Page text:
Threats to free speech come from the left, too. Yes, they do.
It’s great sport for liberals when some conservative figure tries to ban a book or otherwise suppress freedom of expression. Censorship! we cry, savoring our self-righteous dudgeon. But what do we say when the impulse to oppress free speech comes from our side?
We all had a jolly laugh yesterday at the expense of Tina Harden, the Orlando mom who refused to return some racy Young Adult novels to her local library for two years.
And in today’s news, we could flatter ourselves on our moral and intellectual superiority by sniggering at Beverly Marinelli, a New Jersey grandma who led the blitz to ban an award-winning book by and for gay teens from a local high school.
The decision to pull Revolutionary Voices: A Multicultural Queer Youth Anthology, makes for even more delicious indignation when we learn that Marinelli is a member of the 912 Project.
That’s the promotional campaign — er, grassroots organization — started by Glenn Beck of Fox News, a true ogre of the right.
Once again, as in the Harden example, librarians strive to stand against the rightist forces of censorship.
“Librarians are trained to select resources unfettered by our personal, political, social, or religious views,” school librarian Dee Venuto told Monica Yant Kinney of the Philadelphia Inquirer. “If that book comes off the shelf, I don’t know what will happen. When we start opening those doors, how do we close them?”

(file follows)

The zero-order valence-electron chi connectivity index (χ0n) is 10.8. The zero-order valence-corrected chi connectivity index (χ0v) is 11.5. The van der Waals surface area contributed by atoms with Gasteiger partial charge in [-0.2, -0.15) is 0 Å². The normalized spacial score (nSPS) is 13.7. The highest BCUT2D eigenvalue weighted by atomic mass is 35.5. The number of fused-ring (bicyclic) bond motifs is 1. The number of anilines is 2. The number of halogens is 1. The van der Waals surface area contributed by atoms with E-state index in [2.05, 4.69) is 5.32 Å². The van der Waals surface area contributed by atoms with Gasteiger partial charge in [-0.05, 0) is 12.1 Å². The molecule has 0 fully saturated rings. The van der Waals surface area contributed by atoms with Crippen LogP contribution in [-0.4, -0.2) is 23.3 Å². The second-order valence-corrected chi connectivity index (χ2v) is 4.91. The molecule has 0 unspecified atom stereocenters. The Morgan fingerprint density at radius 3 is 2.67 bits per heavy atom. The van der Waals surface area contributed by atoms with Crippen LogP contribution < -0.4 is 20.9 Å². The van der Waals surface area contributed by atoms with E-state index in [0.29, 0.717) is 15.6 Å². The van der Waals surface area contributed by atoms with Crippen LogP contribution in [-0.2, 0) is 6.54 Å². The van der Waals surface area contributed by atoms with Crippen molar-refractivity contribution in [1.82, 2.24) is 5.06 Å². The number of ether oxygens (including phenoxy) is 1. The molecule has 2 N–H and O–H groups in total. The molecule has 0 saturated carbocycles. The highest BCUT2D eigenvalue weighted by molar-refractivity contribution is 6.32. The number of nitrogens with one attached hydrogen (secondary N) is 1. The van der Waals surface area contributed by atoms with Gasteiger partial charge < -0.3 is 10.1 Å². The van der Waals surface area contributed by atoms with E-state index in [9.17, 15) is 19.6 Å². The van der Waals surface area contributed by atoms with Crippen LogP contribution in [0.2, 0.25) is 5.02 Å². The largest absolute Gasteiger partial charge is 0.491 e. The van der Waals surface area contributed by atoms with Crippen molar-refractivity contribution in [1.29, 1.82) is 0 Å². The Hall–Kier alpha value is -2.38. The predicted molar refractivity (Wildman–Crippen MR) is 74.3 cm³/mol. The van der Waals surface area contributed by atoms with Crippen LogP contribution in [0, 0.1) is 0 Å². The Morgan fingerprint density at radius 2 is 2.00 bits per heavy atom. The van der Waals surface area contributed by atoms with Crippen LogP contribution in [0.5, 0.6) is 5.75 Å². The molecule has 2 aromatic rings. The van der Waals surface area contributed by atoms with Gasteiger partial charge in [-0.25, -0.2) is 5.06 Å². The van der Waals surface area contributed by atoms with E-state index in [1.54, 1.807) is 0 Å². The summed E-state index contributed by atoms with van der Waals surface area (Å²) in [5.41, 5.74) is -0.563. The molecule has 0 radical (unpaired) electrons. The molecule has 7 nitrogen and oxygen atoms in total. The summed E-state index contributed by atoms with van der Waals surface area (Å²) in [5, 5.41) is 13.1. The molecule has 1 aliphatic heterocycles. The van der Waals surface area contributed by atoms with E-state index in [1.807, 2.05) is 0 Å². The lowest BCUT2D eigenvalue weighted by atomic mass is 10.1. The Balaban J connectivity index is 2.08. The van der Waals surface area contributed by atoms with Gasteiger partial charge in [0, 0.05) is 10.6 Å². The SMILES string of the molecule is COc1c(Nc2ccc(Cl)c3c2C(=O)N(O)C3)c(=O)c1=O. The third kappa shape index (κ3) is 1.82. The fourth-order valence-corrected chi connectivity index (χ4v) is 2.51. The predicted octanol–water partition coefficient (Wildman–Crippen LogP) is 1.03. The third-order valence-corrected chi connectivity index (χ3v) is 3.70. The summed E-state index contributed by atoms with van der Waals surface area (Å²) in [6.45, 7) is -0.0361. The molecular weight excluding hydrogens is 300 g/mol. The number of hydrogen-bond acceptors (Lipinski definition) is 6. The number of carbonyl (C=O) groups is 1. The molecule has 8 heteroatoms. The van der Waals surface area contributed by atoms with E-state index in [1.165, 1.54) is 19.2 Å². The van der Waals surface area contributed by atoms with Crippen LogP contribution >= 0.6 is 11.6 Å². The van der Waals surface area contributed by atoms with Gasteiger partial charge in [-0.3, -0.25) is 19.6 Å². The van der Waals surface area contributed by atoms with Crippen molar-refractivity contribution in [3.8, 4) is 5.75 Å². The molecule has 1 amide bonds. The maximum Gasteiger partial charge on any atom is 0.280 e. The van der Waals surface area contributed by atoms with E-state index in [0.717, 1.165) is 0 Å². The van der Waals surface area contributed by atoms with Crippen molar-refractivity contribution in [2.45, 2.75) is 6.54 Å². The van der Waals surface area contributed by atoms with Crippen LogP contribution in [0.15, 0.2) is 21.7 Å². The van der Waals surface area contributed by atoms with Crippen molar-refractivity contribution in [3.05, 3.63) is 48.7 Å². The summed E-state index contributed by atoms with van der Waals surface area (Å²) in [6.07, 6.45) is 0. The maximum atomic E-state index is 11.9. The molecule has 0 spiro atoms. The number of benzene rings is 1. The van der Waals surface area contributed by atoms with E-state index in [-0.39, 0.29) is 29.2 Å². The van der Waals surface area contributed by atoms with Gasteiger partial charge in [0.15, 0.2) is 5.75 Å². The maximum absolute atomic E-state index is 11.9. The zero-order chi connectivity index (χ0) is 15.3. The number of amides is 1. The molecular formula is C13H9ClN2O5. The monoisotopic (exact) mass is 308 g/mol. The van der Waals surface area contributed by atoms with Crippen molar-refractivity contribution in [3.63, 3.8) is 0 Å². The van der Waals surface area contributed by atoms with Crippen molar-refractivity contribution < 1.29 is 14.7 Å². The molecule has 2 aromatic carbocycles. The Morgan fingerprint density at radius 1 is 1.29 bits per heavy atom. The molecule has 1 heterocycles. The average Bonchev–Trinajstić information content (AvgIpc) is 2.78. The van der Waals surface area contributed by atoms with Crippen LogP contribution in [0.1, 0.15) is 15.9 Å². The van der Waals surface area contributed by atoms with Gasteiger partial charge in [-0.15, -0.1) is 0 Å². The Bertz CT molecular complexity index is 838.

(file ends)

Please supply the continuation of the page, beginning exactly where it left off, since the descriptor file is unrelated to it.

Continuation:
Indeed. But while we’re nursing our lovely outrage at Beck and his followers, let’s consider the plight of Milwaukee bookstore owner Lanora Hurley, who’s facing threatened boycotts from longtime customers.
Why? Because she dared to announce a Karl Rove signing at her store, Next Chapter Bookshop, Next Chapter Bookshop, for May 23.
Rove is on tour promoting Courage and Consequences, his insider’s defense — er, account– of the Bush administration. Almost immediately nasty comments started showing up at JSOnline, the website for the Milwaukee Journal Sentinel.
“Guess I won’t be shopping there anymore,” wrote one disgruntled customer. “I have spent my last penny in that shop!” chimed in another.
Hurely’s response shows how bookstore owners are second only to librarians as defenders of free expression.
“I just wanted to say to you that the whole point of an independent bookstore is to be a place that protects the First Amendment and allows the public to have access to whatever (legal) materials they would like,” wrote Hurley in response. “I do not agree with every author that comes to my store, nor do I feel it is my right to restrict what books my customers want to buy. I am hoping that my store can be the host to ideas from all over the spectrum.”
We’ve now come to the John Milton portion of our program, in case you’re wondering why the author of Paradise Lost adorns this column. Milton is one of the great heroes of free speech, his Areopagitica (1644) remains among the most important declarations in favor of freedom of expression ever written.
“[A]s good almost kill a man as kill a good book,” Milton declared nearly 500 years ago. “Who kills a man kills a reasonable creature, God’s image; but he who destroys a good book, kills reason itself, kills the image of God, as it were in the eye.”
As we will always dispute what constitutes a “good” book, all books must be defended alike. And liberals, if I may be so bold, are advised to not only preach tolerance, but also to practice it.